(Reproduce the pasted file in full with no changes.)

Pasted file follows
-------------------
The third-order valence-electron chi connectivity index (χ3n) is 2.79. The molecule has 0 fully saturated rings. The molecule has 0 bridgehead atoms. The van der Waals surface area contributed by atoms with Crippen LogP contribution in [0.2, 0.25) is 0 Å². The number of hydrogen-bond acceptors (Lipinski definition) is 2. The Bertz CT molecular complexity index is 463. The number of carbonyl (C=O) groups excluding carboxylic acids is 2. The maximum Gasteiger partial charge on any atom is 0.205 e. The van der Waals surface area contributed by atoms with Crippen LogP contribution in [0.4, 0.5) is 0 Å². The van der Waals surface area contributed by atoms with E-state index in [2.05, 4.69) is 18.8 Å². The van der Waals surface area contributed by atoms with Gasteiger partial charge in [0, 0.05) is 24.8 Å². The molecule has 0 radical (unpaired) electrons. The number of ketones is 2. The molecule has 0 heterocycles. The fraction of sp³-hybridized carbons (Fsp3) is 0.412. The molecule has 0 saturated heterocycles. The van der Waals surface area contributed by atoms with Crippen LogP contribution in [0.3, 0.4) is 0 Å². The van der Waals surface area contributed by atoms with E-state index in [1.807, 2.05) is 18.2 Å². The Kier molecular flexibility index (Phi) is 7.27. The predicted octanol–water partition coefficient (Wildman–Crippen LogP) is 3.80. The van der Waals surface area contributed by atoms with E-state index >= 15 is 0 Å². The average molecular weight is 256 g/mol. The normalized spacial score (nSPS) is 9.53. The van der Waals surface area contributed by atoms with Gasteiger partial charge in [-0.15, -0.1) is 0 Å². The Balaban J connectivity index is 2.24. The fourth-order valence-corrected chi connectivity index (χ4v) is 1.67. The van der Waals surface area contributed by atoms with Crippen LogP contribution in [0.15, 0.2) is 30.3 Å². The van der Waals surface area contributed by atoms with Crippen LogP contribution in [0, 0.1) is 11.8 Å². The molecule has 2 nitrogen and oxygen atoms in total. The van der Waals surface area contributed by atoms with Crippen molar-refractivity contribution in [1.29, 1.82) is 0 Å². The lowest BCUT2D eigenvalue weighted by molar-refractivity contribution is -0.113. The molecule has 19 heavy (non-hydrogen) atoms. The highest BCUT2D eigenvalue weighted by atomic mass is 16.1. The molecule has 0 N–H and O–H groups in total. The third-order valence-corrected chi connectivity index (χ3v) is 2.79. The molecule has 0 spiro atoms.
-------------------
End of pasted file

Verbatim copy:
The third-order valence-electron chi connectivity index (χ3n) is 2.79. The molecule has 0 fully saturated rings. The molecule has 0 bridgehead atoms. The van der Waals surface area contributed by atoms with Crippen LogP contribution in [0.2, 0.25) is 0 Å². The number of hydrogen-bond acceptors (Lipinski definition) is 2. The Bertz CT molecular complexity index is 463. The number of carbonyl (C=O) groups excluding carboxylic acids is 2. The maximum Gasteiger partial charge on any atom is 0.205 e. The van der Waals surface area contributed by atoms with Crippen LogP contribution in [0.4, 0.5) is 0 Å². The van der Waals surface area contributed by atoms with E-state index in [2.05, 4.69) is 18.8 Å². The van der Waals surface area contributed by atoms with Gasteiger partial charge in [0, 0.05) is 24.8 Å². The molecule has 0 radical (unpaired) electrons. The number of ketones is 2. The molecule has 0 heterocycles. The fraction of sp³-hybridized carbons (Fsp3) is 0.412. The molecule has 0 saturated heterocycles. The van der Waals surface area contributed by atoms with Crippen LogP contribution in [0.3, 0.4) is 0 Å². The van der Waals surface area contributed by atoms with E-state index in [1.807, 2.05) is 18.2 Å². The Kier molecular flexibility index (Phi) is 7.27. The predicted octanol–water partition coefficient (Wildman–Crippen LogP) is 3.80. The van der Waals surface area contributed by atoms with E-state index >= 15 is 0 Å². The average molecular weight is 256 g/mol. The normalized spacial score (nSPS) is 9.53. The van der Waals surface area contributed by atoms with Gasteiger partial charge in [-0.15, -0.1) is 0 Å². The Balaban J connectivity index is 2.24. The fourth-order valence-corrected chi connectivity index (χ4v) is 1.67. The van der Waals surface area contributed by atoms with Crippen LogP contribution in [0.15, 0.2) is 30.3 Å². The van der Waals surface area contributed by atoms with Crippen LogP contribution in [0, 0.1) is 11.8 Å². The molecule has 2 nitrogen and oxygen atoms in total. The van der Waals surface area contributed by atoms with Crippen molar-refractivity contribution in [1.29, 1.82) is 0 Å². The lowest BCUT2D eigenvalue weighted by molar-refractivity contribution is -0.113. The molecule has 19 heavy (non-hydrogen) atoms. The highest BCUT2D eigenvalue weighted by atomic mass is 16.1. The molecule has 0 N–H and O–H groups in total. The third-order valence-corrected chi connectivity index (χ3v) is 2.79. The molecule has 0 spiro atoms.